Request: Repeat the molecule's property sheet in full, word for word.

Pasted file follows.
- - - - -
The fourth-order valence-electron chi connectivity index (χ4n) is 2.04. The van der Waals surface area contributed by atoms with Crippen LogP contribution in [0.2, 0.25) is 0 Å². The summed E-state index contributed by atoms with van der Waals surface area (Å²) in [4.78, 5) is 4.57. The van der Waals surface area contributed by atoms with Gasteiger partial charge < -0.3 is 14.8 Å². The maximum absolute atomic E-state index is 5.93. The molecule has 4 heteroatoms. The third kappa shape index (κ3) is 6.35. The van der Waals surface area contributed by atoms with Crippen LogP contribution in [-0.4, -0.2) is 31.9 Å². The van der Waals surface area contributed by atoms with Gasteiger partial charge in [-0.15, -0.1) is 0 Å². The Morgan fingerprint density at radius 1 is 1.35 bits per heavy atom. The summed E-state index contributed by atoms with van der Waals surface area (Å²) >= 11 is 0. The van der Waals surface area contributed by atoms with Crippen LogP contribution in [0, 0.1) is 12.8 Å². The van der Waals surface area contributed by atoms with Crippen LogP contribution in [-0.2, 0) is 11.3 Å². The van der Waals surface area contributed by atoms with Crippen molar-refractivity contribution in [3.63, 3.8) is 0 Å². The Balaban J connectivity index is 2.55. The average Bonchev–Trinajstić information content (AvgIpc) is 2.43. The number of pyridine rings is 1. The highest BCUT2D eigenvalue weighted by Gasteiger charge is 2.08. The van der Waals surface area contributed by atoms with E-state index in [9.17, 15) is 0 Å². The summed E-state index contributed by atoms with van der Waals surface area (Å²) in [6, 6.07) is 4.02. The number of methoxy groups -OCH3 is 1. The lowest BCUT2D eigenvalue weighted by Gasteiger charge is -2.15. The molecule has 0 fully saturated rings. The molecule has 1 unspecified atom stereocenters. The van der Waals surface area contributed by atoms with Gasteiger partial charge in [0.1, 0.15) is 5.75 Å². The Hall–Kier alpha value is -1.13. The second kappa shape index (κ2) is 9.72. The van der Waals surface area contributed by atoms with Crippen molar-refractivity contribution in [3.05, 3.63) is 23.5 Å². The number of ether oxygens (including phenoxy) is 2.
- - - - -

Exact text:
The fourth-order valence-electron chi connectivity index (χ4n) is 2.04. The van der Waals surface area contributed by atoms with Crippen LogP contribution in [0.2, 0.25) is 0 Å². The summed E-state index contributed by atoms with van der Waals surface area (Å²) in [4.78, 5) is 4.57. The van der Waals surface area contributed by atoms with Gasteiger partial charge < -0.3 is 14.8 Å². The maximum absolute atomic E-state index is 5.93. The molecule has 4 heteroatoms. The third kappa shape index (κ3) is 6.35. The van der Waals surface area contributed by atoms with Crippen LogP contribution in [-0.4, -0.2) is 31.9 Å². The van der Waals surface area contributed by atoms with Gasteiger partial charge in [-0.15, -0.1) is 0 Å². The Morgan fingerprint density at radius 1 is 1.35 bits per heavy atom. The summed E-state index contributed by atoms with van der Waals surface area (Å²) >= 11 is 0. The van der Waals surface area contributed by atoms with Crippen LogP contribution in [0, 0.1) is 12.8 Å². The van der Waals surface area contributed by atoms with Crippen LogP contribution in [-0.2, 0) is 11.3 Å². The van der Waals surface area contributed by atoms with Crippen molar-refractivity contribution in [3.63, 3.8) is 0 Å². The Balaban J connectivity index is 2.55. The average Bonchev–Trinajstić information content (AvgIpc) is 2.43. The number of pyridine rings is 1. The highest BCUT2D eigenvalue weighted by Gasteiger charge is 2.08. The van der Waals surface area contributed by atoms with E-state index in [9.17, 15) is 0 Å². The summed E-state index contributed by atoms with van der Waals surface area (Å²) in [6, 6.07) is 4.02. The number of methoxy groups -OCH3 is 1. The lowest BCUT2D eigenvalue weighted by Gasteiger charge is -2.15. The molecule has 0 fully saturated rings. The molecule has 1 unspecified atom stereocenters. The van der Waals surface area contributed by atoms with Gasteiger partial charge in [0.1, 0.15) is 5.75 Å². The Hall–Kier alpha value is -1.13. The second kappa shape index (κ2) is 9.72. The van der Waals surface area contributed by atoms with Crippen molar-refractivity contribution in [3.05, 3.63) is 23.5 Å². The number of ether oxygens (including phenoxy) is 2.